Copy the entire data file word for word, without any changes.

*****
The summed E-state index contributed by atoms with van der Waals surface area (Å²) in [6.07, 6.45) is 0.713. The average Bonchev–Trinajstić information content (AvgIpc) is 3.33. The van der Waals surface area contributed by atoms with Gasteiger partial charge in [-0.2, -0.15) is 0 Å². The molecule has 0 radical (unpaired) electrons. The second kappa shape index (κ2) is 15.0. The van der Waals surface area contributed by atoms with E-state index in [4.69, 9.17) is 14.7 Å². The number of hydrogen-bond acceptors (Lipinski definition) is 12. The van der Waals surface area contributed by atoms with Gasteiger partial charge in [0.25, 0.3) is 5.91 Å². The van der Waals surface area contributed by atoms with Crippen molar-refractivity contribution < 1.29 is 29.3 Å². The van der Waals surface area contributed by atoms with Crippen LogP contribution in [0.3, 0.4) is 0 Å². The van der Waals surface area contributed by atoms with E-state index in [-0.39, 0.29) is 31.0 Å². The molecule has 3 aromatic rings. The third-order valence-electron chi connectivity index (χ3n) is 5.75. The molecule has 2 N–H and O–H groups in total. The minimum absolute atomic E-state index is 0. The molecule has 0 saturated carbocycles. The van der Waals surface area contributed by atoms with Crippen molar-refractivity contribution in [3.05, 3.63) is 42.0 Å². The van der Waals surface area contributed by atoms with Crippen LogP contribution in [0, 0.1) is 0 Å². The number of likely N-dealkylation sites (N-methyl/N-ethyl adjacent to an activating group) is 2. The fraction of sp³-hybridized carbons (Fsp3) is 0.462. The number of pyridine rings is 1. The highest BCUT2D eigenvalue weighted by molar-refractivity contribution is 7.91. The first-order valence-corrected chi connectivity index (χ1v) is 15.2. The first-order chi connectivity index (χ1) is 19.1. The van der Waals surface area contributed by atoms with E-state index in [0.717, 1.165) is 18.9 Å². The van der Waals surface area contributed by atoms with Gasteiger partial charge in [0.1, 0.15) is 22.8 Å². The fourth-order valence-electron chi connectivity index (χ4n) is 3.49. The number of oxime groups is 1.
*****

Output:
The summed E-state index contributed by atoms with van der Waals surface area (Å²) in [6.07, 6.45) is 0.713. The average Bonchev–Trinajstić information content (AvgIpc) is 3.33. The van der Waals surface area contributed by atoms with Gasteiger partial charge in [-0.2, -0.15) is 0 Å². The molecule has 0 radical (unpaired) electrons. The second kappa shape index (κ2) is 15.0. The van der Waals surface area contributed by atoms with E-state index in [4.69, 9.17) is 14.7 Å². The number of hydrogen-bond acceptors (Lipinski definition) is 12. The van der Waals surface area contributed by atoms with Gasteiger partial charge in [0.25, 0.3) is 5.91 Å². The van der Waals surface area contributed by atoms with Crippen molar-refractivity contribution < 1.29 is 29.3 Å². The van der Waals surface area contributed by atoms with Crippen LogP contribution in [0.3, 0.4) is 0 Å². The van der Waals surface area contributed by atoms with E-state index in [-0.39, 0.29) is 31.0 Å². The molecule has 3 aromatic rings. The third-order valence-electron chi connectivity index (χ3n) is 5.75. The molecule has 2 N–H and O–H groups in total. The minimum absolute atomic E-state index is 0. The molecule has 0 saturated carbocycles. The van der Waals surface area contributed by atoms with Crippen molar-refractivity contribution in [3.05, 3.63) is 42.0 Å². The van der Waals surface area contributed by atoms with Crippen LogP contribution in [0, 0.1) is 0 Å². The number of likely N-dealkylation sites (N-methyl/N-ethyl adjacent to an activating group) is 2. The fraction of sp³-hybridized carbons (Fsp3) is 0.462. The number of pyridine rings is 1. The highest BCUT2D eigenvalue weighted by molar-refractivity contribution is 7.91. The first-order valence-corrected chi connectivity index (χ1v) is 15.2. The first-order chi connectivity index (χ1) is 19.1. The van der Waals surface area contributed by atoms with E-state index in [0.717, 1.165) is 18.9 Å². The van der Waals surface area contributed by atoms with Gasteiger partial charge in [0.1, 0.15) is 22.8 Å². The fourth-order valence-electron chi connectivity index (χ4n) is 3.49. The number of oxime groups is 1.